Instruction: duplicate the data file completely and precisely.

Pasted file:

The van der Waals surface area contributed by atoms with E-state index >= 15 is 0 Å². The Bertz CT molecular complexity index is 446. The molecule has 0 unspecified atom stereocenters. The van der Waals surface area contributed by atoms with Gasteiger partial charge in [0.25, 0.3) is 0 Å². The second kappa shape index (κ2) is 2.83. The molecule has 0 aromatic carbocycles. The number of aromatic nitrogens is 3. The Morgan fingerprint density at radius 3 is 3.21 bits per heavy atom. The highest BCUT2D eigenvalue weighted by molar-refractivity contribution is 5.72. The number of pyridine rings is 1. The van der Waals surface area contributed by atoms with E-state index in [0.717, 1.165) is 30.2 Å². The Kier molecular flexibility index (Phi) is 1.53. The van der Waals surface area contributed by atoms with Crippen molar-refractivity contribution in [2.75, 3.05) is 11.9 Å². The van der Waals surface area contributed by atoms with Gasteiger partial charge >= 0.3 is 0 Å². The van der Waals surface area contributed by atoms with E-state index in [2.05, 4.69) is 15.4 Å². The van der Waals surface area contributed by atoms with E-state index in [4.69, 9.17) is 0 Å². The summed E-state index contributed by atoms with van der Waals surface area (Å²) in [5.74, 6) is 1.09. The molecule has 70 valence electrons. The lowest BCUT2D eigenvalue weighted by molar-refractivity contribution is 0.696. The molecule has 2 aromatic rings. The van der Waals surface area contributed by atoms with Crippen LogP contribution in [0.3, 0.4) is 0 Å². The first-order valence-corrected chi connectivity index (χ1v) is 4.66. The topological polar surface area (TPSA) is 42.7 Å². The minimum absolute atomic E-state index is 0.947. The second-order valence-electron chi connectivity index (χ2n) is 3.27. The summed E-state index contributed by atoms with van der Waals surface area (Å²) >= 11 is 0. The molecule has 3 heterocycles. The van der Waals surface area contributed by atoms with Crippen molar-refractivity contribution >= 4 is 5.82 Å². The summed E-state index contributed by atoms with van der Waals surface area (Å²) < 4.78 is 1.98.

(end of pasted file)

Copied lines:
The van der Waals surface area contributed by atoms with E-state index >= 15 is 0 Å². The Bertz CT molecular complexity index is 446. The molecule has 0 unspecified atom stereocenters. The van der Waals surface area contributed by atoms with Gasteiger partial charge in [0.25, 0.3) is 0 Å². The second kappa shape index (κ2) is 2.83. The molecule has 0 aromatic carbocycles. The number of aromatic nitrogens is 3. The Morgan fingerprint density at radius 3 is 3.21 bits per heavy atom. The highest BCUT2D eigenvalue weighted by molar-refractivity contribution is 5.72. The number of pyridine rings is 1. The van der Waals surface area contributed by atoms with E-state index in [0.717, 1.165) is 30.2 Å². The Kier molecular flexibility index (Phi) is 1.53. The van der Waals surface area contributed by atoms with Crippen molar-refractivity contribution in [2.75, 3.05) is 11.9 Å². The van der Waals surface area contributed by atoms with Gasteiger partial charge >= 0.3 is 0 Å². The van der Waals surface area contributed by atoms with E-state index in [2.05, 4.69) is 15.4 Å². The van der Waals surface area contributed by atoms with E-state index in [4.69, 9.17) is 0 Å². The summed E-state index contributed by atoms with van der Waals surface area (Å²) in [5.74, 6) is 1.09. The molecule has 70 valence electrons. The lowest BCUT2D eigenvalue weighted by molar-refractivity contribution is 0.696. The molecule has 2 aromatic rings. The van der Waals surface area contributed by atoms with Crippen LogP contribution in [0.3, 0.4) is 0 Å². The first-order valence-corrected chi connectivity index (χ1v) is 4.66. The topological polar surface area (TPSA) is 42.7 Å². The minimum absolute atomic E-state index is 0.947. The second-order valence-electron chi connectivity index (χ2n) is 3.27. The summed E-state index contributed by atoms with van der Waals surface area (Å²) >= 11 is 0. The molecule has 3 heterocycles. The van der Waals surface area contributed by atoms with Crippen molar-refractivity contribution >= 4 is 5.82 Å². The summed E-state index contributed by atoms with van der Waals surface area (Å²) < 4.78 is 1.98.